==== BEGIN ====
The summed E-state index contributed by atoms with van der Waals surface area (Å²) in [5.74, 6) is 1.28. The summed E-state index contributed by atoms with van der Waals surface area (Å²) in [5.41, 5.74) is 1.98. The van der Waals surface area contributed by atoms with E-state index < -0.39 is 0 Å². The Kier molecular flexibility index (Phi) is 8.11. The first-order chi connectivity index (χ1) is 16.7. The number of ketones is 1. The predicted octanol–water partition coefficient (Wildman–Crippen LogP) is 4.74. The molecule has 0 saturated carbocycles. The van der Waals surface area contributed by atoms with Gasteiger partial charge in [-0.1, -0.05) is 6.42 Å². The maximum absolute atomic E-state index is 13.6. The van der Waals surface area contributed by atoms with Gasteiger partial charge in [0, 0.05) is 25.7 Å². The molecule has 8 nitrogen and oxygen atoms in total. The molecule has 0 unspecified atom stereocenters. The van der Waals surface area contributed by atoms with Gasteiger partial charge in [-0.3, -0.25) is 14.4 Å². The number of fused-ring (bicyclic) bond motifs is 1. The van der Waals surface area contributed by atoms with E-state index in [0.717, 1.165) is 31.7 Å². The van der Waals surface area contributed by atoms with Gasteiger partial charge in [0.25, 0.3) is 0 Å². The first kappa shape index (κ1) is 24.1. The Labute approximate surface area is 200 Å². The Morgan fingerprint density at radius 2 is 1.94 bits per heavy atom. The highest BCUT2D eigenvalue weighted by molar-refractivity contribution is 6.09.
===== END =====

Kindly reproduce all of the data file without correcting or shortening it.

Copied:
The summed E-state index contributed by atoms with van der Waals surface area (Å²) in [5.74, 6) is 1.28. The summed E-state index contributed by atoms with van der Waals surface area (Å²) in [5.41, 5.74) is 1.98. The van der Waals surface area contributed by atoms with E-state index < -0.39 is 0 Å². The Kier molecular flexibility index (Phi) is 8.11. The first-order chi connectivity index (χ1) is 16.7. The number of ketones is 1. The predicted octanol–water partition coefficient (Wildman–Crippen LogP) is 4.74. The molecule has 0 saturated carbocycles. The van der Waals surface area contributed by atoms with Gasteiger partial charge in [-0.1, -0.05) is 6.42 Å². The maximum absolute atomic E-state index is 13.6. The van der Waals surface area contributed by atoms with Gasteiger partial charge in [0, 0.05) is 25.7 Å². The molecule has 8 nitrogen and oxygen atoms in total. The molecule has 0 unspecified atom stereocenters. The van der Waals surface area contributed by atoms with Gasteiger partial charge in [-0.3, -0.25) is 14.4 Å². The number of fused-ring (bicyclic) bond motifs is 1. The van der Waals surface area contributed by atoms with E-state index in [0.717, 1.165) is 31.7 Å². The van der Waals surface area contributed by atoms with Gasteiger partial charge in [0.25, 0.3) is 0 Å². The first kappa shape index (κ1) is 24.1. The Labute approximate surface area is 200 Å². The Morgan fingerprint density at radius 2 is 1.94 bits per heavy atom. The highest BCUT2D eigenvalue weighted by molar-refractivity contribution is 6.09.